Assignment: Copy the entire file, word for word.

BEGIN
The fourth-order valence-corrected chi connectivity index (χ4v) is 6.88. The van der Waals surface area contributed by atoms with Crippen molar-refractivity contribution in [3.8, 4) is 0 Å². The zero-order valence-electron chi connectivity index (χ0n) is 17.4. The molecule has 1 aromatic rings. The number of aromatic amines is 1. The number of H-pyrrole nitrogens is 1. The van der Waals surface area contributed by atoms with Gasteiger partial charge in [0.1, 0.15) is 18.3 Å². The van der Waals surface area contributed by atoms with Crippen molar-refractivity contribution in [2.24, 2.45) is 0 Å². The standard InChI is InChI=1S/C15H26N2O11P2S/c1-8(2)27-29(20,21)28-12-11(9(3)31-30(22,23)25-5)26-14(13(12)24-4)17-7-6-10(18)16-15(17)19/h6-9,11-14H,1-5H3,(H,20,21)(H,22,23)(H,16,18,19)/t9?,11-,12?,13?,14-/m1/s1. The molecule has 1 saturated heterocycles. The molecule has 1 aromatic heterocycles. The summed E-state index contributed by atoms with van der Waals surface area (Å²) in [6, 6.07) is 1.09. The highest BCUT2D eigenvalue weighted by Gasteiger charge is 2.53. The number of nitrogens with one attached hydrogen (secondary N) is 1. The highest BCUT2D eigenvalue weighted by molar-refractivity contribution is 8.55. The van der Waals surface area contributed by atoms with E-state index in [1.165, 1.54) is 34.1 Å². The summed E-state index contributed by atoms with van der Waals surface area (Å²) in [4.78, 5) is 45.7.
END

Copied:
The fourth-order valence-corrected chi connectivity index (χ4v) is 6.88. The van der Waals surface area contributed by atoms with Crippen molar-refractivity contribution in [3.8, 4) is 0 Å². The zero-order valence-electron chi connectivity index (χ0n) is 17.4. The molecule has 1 aromatic rings. The number of aromatic amines is 1. The number of H-pyrrole nitrogens is 1. The van der Waals surface area contributed by atoms with Gasteiger partial charge in [0.1, 0.15) is 18.3 Å². The van der Waals surface area contributed by atoms with Crippen molar-refractivity contribution in [2.24, 2.45) is 0 Å². The standard InChI is InChI=1S/C15H26N2O11P2S/c1-8(2)27-29(20,21)28-12-11(9(3)31-30(22,23)25-5)26-14(13(12)24-4)17-7-6-10(18)16-15(17)19/h6-9,11-14H,1-5H3,(H,20,21)(H,22,23)(H,16,18,19)/t9?,11-,12?,13?,14-/m1/s1. The molecule has 1 saturated heterocycles. The molecule has 1 aromatic heterocycles. The summed E-state index contributed by atoms with van der Waals surface area (Å²) in [6, 6.07) is 1.09. The highest BCUT2D eigenvalue weighted by Gasteiger charge is 2.53. The number of nitrogens with one attached hydrogen (secondary N) is 1. The highest BCUT2D eigenvalue weighted by molar-refractivity contribution is 8.55. The van der Waals surface area contributed by atoms with E-state index in [1.165, 1.54) is 34.1 Å². The summed E-state index contributed by atoms with van der Waals surface area (Å²) in [4.78, 5) is 45.7.